An easy overnight sail and we’d arrived at the abyss, the catechism, the edge… I was actually surprised to see our horizon was in fact in place. The world certainly appeared in tact, but clearly something was wrong in the most magnificent of ways. First was the right hander, a perfect peeling head and a half high wave with not a soul around. A postcard palm-clad uninhabited island lit by the sun overhead lends a tangible feel to the backdrop, thriving corals in various shapes and colors light up the depths.
On day four of our journey, departing one atoll for another I wrote the following entry in my journal in an attempt to capture what it’s actually like to sail at the edge of the earth:
Jan 2, Marshall Islands Expedition
We left the atoll before day break, in the calm and tranquility only a painted dark sky can provide. The ocean a mirror of the sky’s black, reflecting
pinpricks of light from the heavens- Perseus and Orion protecting overhead, Cepheus and his lover Cassiopeia on our northern horizon to guide the way.
Everyone peaceful and asleep below we head out of the deep pass through a maze of reefs, the only sounds breaking the silence the hum of the engines and the
long breaking waves, remnants of the swell we’d surfed gleefully in the days gone by.
The arrival of the sun and the arrival of color, they are synonymous. The ocean can only be described as fiercely blue. Only hundreds of meters clear of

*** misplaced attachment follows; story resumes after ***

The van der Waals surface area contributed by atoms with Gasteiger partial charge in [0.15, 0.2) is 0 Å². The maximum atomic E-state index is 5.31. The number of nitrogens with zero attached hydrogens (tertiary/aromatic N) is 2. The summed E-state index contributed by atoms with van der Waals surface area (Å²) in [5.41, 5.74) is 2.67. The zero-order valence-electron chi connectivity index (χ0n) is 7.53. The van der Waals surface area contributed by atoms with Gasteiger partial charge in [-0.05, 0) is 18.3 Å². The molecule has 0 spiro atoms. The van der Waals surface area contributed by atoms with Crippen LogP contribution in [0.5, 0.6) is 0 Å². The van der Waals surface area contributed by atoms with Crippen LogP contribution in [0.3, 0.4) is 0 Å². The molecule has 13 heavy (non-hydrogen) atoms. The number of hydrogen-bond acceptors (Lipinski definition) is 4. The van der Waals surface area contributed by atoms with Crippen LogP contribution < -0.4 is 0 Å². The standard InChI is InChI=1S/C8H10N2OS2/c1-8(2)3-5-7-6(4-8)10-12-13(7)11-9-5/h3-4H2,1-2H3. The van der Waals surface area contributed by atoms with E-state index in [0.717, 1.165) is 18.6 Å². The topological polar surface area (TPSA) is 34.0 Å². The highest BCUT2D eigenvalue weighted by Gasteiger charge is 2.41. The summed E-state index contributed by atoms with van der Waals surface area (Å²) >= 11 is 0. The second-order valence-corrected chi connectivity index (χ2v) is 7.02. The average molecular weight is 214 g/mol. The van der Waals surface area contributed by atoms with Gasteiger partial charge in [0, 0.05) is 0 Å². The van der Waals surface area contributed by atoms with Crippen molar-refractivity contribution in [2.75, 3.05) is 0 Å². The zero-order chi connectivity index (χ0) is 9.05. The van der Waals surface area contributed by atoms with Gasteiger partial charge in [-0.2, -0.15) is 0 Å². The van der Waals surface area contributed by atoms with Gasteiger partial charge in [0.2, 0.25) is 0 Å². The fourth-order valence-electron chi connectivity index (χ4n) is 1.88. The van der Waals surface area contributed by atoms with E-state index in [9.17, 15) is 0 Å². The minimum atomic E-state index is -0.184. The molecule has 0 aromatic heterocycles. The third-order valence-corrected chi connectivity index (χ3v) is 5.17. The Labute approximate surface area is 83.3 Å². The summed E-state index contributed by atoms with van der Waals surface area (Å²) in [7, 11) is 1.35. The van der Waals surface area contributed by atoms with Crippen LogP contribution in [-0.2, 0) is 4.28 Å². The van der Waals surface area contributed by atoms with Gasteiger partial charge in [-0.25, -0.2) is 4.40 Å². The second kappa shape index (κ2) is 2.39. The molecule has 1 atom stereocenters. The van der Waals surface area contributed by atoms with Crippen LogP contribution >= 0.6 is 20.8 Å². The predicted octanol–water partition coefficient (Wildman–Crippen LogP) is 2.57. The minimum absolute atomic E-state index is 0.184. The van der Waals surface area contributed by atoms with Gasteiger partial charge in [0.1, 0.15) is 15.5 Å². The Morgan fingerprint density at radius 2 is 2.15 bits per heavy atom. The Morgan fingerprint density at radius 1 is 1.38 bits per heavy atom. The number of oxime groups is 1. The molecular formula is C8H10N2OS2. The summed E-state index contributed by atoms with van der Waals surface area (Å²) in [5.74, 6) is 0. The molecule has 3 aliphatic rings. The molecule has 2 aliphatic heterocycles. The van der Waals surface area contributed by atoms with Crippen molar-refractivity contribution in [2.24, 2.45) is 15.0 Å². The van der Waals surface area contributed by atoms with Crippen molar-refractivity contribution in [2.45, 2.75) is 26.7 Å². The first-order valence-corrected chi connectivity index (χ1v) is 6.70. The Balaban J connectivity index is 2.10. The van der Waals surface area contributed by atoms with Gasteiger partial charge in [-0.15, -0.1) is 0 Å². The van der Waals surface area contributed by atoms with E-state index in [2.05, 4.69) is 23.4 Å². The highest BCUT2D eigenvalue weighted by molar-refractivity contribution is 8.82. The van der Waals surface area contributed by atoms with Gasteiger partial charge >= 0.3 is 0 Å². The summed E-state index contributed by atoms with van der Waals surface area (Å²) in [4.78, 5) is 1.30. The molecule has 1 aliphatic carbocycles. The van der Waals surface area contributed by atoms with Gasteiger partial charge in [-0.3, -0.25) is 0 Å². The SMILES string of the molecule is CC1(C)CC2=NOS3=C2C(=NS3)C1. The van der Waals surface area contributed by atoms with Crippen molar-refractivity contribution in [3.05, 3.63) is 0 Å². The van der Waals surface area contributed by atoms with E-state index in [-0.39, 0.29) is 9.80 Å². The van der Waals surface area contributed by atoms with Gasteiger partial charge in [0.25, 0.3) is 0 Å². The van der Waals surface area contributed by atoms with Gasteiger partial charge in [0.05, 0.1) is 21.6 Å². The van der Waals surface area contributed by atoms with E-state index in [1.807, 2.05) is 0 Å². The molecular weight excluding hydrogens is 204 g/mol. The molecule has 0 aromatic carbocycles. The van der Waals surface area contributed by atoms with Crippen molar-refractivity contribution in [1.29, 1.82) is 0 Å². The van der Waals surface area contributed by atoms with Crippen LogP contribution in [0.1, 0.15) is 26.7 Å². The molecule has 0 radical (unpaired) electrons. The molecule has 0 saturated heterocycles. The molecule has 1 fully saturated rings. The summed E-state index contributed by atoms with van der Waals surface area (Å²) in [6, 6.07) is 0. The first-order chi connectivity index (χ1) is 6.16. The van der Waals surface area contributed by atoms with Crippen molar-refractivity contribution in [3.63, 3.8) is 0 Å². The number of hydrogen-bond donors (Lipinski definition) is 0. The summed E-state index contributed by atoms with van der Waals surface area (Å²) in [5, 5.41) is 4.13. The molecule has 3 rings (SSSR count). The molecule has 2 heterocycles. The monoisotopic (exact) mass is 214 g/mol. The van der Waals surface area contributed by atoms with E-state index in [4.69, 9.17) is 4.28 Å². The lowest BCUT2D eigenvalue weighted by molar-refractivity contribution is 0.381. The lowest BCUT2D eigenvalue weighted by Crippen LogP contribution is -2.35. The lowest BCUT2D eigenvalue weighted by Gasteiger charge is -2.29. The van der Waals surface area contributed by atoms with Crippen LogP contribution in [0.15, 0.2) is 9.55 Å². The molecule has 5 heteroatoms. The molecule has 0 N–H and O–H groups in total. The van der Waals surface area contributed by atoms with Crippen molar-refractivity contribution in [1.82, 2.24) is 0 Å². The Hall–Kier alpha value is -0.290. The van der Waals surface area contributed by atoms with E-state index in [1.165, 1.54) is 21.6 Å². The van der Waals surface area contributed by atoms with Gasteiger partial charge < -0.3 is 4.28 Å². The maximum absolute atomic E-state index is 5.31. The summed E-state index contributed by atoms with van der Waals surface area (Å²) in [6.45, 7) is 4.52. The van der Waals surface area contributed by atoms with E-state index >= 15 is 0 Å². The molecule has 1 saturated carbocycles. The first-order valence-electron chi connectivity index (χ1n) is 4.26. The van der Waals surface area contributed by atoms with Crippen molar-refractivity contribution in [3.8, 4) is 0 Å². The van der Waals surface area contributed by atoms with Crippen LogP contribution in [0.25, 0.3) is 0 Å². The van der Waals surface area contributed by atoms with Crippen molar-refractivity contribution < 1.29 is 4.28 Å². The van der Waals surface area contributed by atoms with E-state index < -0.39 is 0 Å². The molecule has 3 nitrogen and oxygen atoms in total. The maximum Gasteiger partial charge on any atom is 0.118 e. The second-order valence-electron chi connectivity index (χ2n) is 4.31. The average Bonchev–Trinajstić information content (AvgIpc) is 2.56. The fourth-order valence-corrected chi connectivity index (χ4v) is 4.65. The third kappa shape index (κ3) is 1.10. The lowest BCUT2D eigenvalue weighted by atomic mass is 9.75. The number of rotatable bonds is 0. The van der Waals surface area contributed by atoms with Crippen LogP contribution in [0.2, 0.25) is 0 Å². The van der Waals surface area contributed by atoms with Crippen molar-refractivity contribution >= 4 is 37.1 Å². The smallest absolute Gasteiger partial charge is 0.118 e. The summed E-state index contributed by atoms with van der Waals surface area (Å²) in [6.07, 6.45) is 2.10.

the atoll the depths plunge to 10,000 feet and beyond. Staring down it is possible to experience vertigo – the waters are translucent, impossibly clear.
But they are brimming with life. Birds dive on bait fish, turtles come up for air to have a look at the world above. One of the fishing line sings its
magic song, everyone jumps to their assigned place- Sole to get the knives, Gavin to slow the boat, Rob to reel our catch in, Claudia to giddily provide
encouragement. We land a gorgeous bonito, a sashimi favorite.
Tranquil hours pass by with no care in the world. Bliss on every horizon. No schedules, no meetings, nothing to do but watch the time slip by in step with
the water on the hulls. Later we land the most majestic of the pelagic fish, the Mahi-Mahi, and then another. Off our starboard bow now a light blue line
runs like a straight-edge into the distance until it disappears. Outside this line a nearly bottom-less sea, inside the line an enormous lagoon. There isn’t mention of it in any cruising guide, nor any travel guide. This line feels to me like the end of the earth- we have reached the farthest
reaches of man. Never in all my travels by sea have I felt so remote, so far from anything. But the atoll is not uninhabited- there are people living on
it’s small isles at the perimeter of the lagoon who approach us in their hand-made wind-powered canoes with gaping honest smiles and baffled, inquisitive
looks. She receives no visitors. I spoke with other “yachties” who had spent years in the Marshall islands back in the main port, Majuro- not a single